8) Misery is like heat. In the absence of barriers, it will flow until it is uniformly distributed.
    9) The Earth’s maximum possible instantaneous human population is greater than its maximum sustainable human population. Absent deliberate population control, expect a massive die-back in human numbers before the Earth’s human population stabilizes.
    10) The Earth’s maximum sustainable human population leaves little room for wild plcaes or wildlife. Absent deliberate human population control, expect a radical reduction in biodiversity.

    Your choices are limited.

    Comment by Malcolm Kirkpatrick — October 19, 2009 @ 11:05 pm

  2. #1 —

    2. The world’s population is on track to level off in about 2050.
    9. No, it’s not, b/c of the previous item.

    That renders the rest of your commentary irrelevant.

    Comment by TBlumer — October 19, 2009 @ 11:19 pm

  3. Why expect the Earth’s population to stop growing (“level off”) without a die-back from resourse exhaustion or major loss of biodiversity? Projections which yield zero growth without either compulsory limits on reproduction or engineered increases in the death rate do not take evolution (points 6,7) into account.

    Comment by Malcolm Kirkpatrick — October 20, 2009 @ 6:11 am

  4. #3, my points in #2 don’t depend on a die-off occurring. They DO depend on continued industrialization and the spread of capitalism, which has been proven over 150 years to lead to lower birth rates and population level-offs.

    You’re inventing a problem that doesn’t exist, with an undertone of seeing people as parasitic liabilities instead of generally wonderful assets. Speak for yourself.

    You need a positivity injection.

    Comment by TBlumer — October 20, 2009 @ 7:37 am

  5. The often-cited inverse relation between aggregate wealth and aggregate fecundity cannot last (again, for reasons 6,7). Furthermore, it is empirically false in detail (in the US the individual wealth/fecundity plot is U-shaped; consider the Kennedys) and historically, over the longer term (Europe’s period of warm weather (Medieval Warm Period) generated an expansion of population, which reversed about 50 years before the advent of the Black Death when climate became cold and wet).

    Please read…
    Garret Hardin
    The Tragedy of the Commons
    Science, 1968-12-13 (13-Dec-1968).

    Comment by Malcolm Kirkpatrick — October 20, 2009 @ 12:34 pm

  6. #5, the world has the capacity to support a population far in excess of the expected peak in any event.

    The tragedy of the commons is a myth. How appropriate that you bring it up.

    Comment by TBlumer — October 20, 2009 @ 12:58 pm

  7. a) What is the “expected” peak? Why express skepticism of climate models which predict human-induced global warming and accept population growth models which predict assymptotic approach to a finite, sustainable limit? Seems to me we have abundant historical and archaeological evidence for growth past a sustainable limit (e.g., Jared Diamond, Collapse).

    b) The Tragedy of the Commons is standard economic analysis which explains the superiority of market economies over command economies and the evolution of private property (privatization unites responsibility with incentives). The tragedy of the commons is an iterated, n-player Prisoner’s Dilemma with memory and large n (standard Game Theory). You saying Von Neuman and Morgenstern’s The Theory of Games and Economic Behvior promoted myths? You saying Axelrod’s The Evolution of Cooperation promoted myths?

    Comment by Malcolm Kirkpatrick — October 20, 2009 @ 5:11 pm

  8. From your link:…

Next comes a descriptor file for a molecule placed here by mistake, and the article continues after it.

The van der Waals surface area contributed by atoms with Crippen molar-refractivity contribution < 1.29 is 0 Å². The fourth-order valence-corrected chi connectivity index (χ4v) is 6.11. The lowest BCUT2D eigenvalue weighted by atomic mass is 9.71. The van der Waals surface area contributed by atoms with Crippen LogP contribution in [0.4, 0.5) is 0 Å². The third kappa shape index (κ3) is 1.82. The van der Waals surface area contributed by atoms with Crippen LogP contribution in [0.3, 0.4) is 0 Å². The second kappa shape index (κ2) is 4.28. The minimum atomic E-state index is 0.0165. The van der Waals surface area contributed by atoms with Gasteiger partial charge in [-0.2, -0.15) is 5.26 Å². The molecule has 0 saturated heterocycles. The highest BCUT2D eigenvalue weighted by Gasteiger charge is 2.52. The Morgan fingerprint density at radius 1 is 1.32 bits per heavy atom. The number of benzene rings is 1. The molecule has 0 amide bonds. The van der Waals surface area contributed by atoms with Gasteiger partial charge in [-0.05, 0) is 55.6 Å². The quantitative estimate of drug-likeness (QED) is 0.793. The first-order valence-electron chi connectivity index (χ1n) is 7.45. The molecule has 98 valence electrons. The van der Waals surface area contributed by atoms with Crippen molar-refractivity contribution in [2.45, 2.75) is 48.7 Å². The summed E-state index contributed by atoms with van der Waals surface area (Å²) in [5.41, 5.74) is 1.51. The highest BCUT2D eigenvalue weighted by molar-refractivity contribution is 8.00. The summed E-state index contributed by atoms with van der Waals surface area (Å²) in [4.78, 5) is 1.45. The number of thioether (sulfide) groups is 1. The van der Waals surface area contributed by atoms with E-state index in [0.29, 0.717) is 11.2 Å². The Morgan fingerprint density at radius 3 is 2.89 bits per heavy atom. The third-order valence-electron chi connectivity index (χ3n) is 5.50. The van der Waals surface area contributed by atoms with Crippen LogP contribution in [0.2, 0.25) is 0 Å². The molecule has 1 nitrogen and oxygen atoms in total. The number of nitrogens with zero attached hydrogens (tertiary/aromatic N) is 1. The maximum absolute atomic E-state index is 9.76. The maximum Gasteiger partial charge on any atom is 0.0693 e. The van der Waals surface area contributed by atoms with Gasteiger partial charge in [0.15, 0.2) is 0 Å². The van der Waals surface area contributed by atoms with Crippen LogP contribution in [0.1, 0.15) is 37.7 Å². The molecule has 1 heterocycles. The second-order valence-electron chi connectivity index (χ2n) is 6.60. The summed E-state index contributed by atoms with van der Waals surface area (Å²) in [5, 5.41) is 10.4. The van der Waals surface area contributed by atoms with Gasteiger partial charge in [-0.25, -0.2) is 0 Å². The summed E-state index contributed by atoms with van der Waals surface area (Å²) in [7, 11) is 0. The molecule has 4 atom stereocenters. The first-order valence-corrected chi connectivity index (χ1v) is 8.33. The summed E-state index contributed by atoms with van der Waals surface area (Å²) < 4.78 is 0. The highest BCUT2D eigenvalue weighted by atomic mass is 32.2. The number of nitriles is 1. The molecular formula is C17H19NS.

“Given the subsequent influence of Hardin’s essay, it’s shocking to realize that he provided no evidence at all to support his sweeping conclusions. He claimed that the “tragedy” was inevitable — but he didn’t show that it had happened even once.

    Hardin simply ignored what actually happens in a real commons: self-regulation by the communities involved. One such process was described years earlier in Friedrich Engels’ account of the “mark,” the form taken by commons-based communities in parts of pre-capitalist Germany”.

    How appropriate that you cite Engles in support of your position.

    Maybe you should ask Anita Dunn for a date.

    Comment by Malcolm Kirkpatrick — October 20, 2009 @ 6:09 pm

  9. The answer, of course, is that when communists and capitalists both recognize BS, you’re a very lonely person.

    Comment by TBlumer — October 20, 2009 @ 10:39 pm

  10. Customs evolve, if they have time. Time matters (see Axelrod). See also…
    Jack Hirschliefer
    “Anarchy and its Breakdown”
    Journal of Political Economy.

    Hirschliefer plots social systems (including those of non-human species) on a three-dimensional continuum: the degree to which resources are (a) concentrated, (b) defensible, and (c) predictible. The tragedy of the commons is a region of this continuum. Like I said, standard economic analysis.

    Contrary to your anti-tragedy article, instances of the tragedy of the commons are quite numerous. Most recorded human-indiced species extinctions or near extinctions are examples: the passenger pigeon, the American bison, the dodo, many whale species, the American Pleistocene megafauna (ground sloths, glyptodonts, etc.), the Wrangel island mini-mammoths, and many flightless birds of polynesia.

    Comment by Malcolm Kirkpatrick — October 21, 2009 @ 12:06 am

  11. #11, oh please. You’ve gone from human depopulation to species survival.

    You’re not coherent, and you’re wasting my time.

    You want to see crappy environments? Look backward at Eastern Europe and Russia under the Soviets. Look forward at what will happen once we don’t have the resources thanks to enforced poverty and global tyranny to do the most basic clean-ups we’re all so accustomed to.

    This exchange only continues once you answer this question in a one-word comment. Your comment choices are “yes” or “no.”

    The question is “Do you agree that the original ban on DDT was a grievously costly mistake?”

    If you don’t answer as requested (one word, that’s all), this is over.

    Comment by TBlumer — October 21, 2009 @ 12:57 am

  12. #10, Good-bye sir. By not complying with a simple request and criticizing the host’s civility when no criticism was warranted in the comment I have chosen not to post, you have commented your way out of being a permitted guest here.

    I otherwise wish you well.

    Comment by TBlumer — October 21, 2009 @ 8:42 am